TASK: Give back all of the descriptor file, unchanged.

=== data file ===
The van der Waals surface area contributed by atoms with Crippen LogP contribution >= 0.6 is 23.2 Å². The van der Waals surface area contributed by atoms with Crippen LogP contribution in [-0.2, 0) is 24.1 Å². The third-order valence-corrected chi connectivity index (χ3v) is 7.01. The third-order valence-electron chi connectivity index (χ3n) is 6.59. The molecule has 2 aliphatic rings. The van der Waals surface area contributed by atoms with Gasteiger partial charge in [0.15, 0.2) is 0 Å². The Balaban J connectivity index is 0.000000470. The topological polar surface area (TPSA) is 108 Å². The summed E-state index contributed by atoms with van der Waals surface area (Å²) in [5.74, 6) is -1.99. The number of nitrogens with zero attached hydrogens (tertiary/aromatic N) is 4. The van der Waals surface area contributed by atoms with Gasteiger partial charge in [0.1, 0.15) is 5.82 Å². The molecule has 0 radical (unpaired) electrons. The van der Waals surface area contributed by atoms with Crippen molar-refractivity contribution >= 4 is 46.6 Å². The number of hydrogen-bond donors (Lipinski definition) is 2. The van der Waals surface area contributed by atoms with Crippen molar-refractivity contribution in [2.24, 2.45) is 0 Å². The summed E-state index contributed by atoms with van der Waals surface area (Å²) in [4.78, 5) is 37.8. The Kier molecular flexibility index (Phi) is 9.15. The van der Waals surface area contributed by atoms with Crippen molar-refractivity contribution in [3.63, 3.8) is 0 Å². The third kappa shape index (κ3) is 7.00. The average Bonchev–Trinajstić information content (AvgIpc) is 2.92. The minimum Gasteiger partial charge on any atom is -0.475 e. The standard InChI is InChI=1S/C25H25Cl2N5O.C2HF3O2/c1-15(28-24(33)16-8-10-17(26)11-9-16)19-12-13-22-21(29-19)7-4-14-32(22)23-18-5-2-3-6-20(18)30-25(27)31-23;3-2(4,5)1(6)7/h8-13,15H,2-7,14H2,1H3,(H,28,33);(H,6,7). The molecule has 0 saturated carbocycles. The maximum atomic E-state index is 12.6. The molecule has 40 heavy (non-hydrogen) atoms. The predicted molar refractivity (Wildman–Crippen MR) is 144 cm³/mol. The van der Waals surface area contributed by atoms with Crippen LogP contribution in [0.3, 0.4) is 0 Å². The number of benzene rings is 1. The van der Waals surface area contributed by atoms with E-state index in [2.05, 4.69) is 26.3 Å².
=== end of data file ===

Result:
The van der Waals surface area contributed by atoms with Crippen LogP contribution >= 0.6 is 23.2 Å². The van der Waals surface area contributed by atoms with Crippen LogP contribution in [-0.2, 0) is 24.1 Å². The third-order valence-corrected chi connectivity index (χ3v) is 7.01. The third-order valence-electron chi connectivity index (χ3n) is 6.59. The molecule has 2 aliphatic rings. The van der Waals surface area contributed by atoms with Gasteiger partial charge in [0.15, 0.2) is 0 Å². The Balaban J connectivity index is 0.000000470. The topological polar surface area (TPSA) is 108 Å². The summed E-state index contributed by atoms with van der Waals surface area (Å²) in [5.74, 6) is -1.99. The number of nitrogens with zero attached hydrogens (tertiary/aromatic N) is 4. The van der Waals surface area contributed by atoms with Gasteiger partial charge in [0.1, 0.15) is 5.82 Å². The molecule has 0 radical (unpaired) electrons. The van der Waals surface area contributed by atoms with Crippen molar-refractivity contribution >= 4 is 46.6 Å². The number of hydrogen-bond donors (Lipinski definition) is 2. The van der Waals surface area contributed by atoms with Crippen molar-refractivity contribution in [2.24, 2.45) is 0 Å². The summed E-state index contributed by atoms with van der Waals surface area (Å²) in [4.78, 5) is 37.8. The Kier molecular flexibility index (Phi) is 9.15. The van der Waals surface area contributed by atoms with Crippen molar-refractivity contribution in [3.63, 3.8) is 0 Å². The third kappa shape index (κ3) is 7.00. The average Bonchev–Trinajstić information content (AvgIpc) is 2.92. The minimum Gasteiger partial charge on any atom is -0.475 e. The standard InChI is InChI=1S/C25H25Cl2N5O.C2HF3O2/c1-15(28-24(33)16-8-10-17(26)11-9-16)19-12-13-22-21(29-19)7-4-14-32(22)23-18-5-2-3-6-20(18)30-25(27)31-23;3-2(4,5)1(6)7/h8-13,15H,2-7,14H2,1H3,(H,28,33);(H,6,7). The molecule has 0 saturated carbocycles. The maximum atomic E-state index is 12.6. The molecule has 40 heavy (non-hydrogen) atoms. The predicted molar refractivity (Wildman–Crippen MR) is 144 cm³/mol. The van der Waals surface area contributed by atoms with Crippen LogP contribution in [0.3, 0.4) is 0 Å². The number of benzene rings is 1. The van der Waals surface area contributed by atoms with E-state index in [2.05, 4.69) is 26.3 Å².